1 From the Korahites, there was Meshelemiah son of Kore, of the family of Abiasaph.[a] 2 The sons of Meshelemiah were Zechariah (the oldest), Jediael (the second), Zebadiah (the third), Jathniel (the fourth), 3 Elam (the fifth), Jehohanan (the sixth), and Eliehoenai (the seventh).

4 The sons of Obed-edom, also gatekeepers, were Shemaiah (the oldest), Jehozabad (the second), Joah (the third), Sacar (the fourth), Nethanel (the fifth), 5 Ammiel (the sixth), Issachar (the seventh), and Peullethai (the eighth). God had richly blessed Obed-edom.

6 Obed-edom’s son Shemaiah had sons with great ability who earned positions of great authority in the clan. 7 Their names were Othni, Rephael, Obed, and Elzabad. Their relatives, Elihu and Semakiah, were also very capable men.

8 All of these descendants of Obed-edom, including their sons and grandsons—sixty-two of them in all—were very capable men, well qualified for their work.

9 Meshelemiah’s eighteen sons and relatives were also very capable men.

10 Hosah, of the Merari clan, appointed Shimri as the leader among his sons, though he was not the oldest. 11 His other sons included Hilkiah (the second), Tebaliah (the third), and Zechariah (the fourth). Hosah’s sons and relatives, who served as gatekeepers, numbered thirteen in all.

12 These divisions of the gatekeepers were named for their family leaders, and like the other Levites, they served at the house of the Lord. 13 They were assigned by families for guard duty at the various gates, without regard to age or training, for it was all decided by means of sacred lots.

14 The responsibility for the east gate went to Meshelemiah[b] and his group. The north gate was assigned to his son Zechariah, a man of unusual wisdom. 15 The south gate went to Obed-edom, and his sons were put in charge of the storehouse. 16 Shuppim and Hosah were assigned the west gate and the gateway leading up to the Temple.[c] Guard duties were divided evenly. 17 Six Levites were assigned each day to the east gate, four to the north gate, four to the south gate, and two pairs at the storehouse. 18 Six were assigned each day to the west gate, four to the gateway leading up to the Temple, and two to the courtyard.[d]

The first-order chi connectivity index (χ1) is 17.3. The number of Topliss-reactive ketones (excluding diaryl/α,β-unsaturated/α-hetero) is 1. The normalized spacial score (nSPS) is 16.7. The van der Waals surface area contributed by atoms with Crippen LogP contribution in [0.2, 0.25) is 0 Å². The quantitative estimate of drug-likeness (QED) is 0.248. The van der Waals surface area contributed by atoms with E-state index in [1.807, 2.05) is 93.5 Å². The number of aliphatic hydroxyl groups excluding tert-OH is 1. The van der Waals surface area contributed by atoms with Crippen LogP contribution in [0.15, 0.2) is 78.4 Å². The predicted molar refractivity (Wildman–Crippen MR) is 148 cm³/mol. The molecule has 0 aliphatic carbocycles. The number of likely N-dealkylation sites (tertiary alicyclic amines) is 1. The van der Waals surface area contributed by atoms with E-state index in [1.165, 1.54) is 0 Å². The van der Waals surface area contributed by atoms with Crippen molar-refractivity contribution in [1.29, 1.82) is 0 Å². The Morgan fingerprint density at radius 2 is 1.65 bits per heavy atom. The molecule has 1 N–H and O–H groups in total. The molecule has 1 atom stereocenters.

19 These were the divisions of the gatekeepers from the clans of Korah and Merari.

In this passage, we reflect back to earlier in 1 Chronicles where it says that there were 4,000 gatekeepers (see 1 Chronicles 23:5). It was a large group. They were all Levites and did many jobs in the Temple. Some of their duties included checking out the equipment and utensils used each day to make sure everything was working in proper order and that materials had been returned to the storehouse. They were responsible for storing, ordering and maintaining the food supplies for the priests and for the sacrifices. They were responsible for caring for the furniture. They were responsible for mixing the incense that was burned daily. Also, they were responsible for accounting for the gifts brought to the Temple. In other words, the gatekeepers were the operations and maintenance department of the Temple’s day to day business.

We thank God and shout the praises of those who are like the gatekeepers at the Temple. We thank God for those maintenance and operations guys in our temples of the Lord in this day and age. We thank you, Lord, for placing these guys in our churches. Every church needs one whether you have 10, a 100, a 1,000, or 10,000 on Sunday mornings. There’s that quiet, unassuming guy that does all that necessary stuff that gets no accolades. He does it because he loves his church and he loves his Lord. That’s enough for him. That makes his work at the church far greater than the nuts and bolts. It makes it so that people can come to your church campus and worship the Lord without even worrying about mechanical or scheduling or any other logistical issues. That makes the maintenance and operations guy smile and His Lord smiles back at him.

Amen and Amen.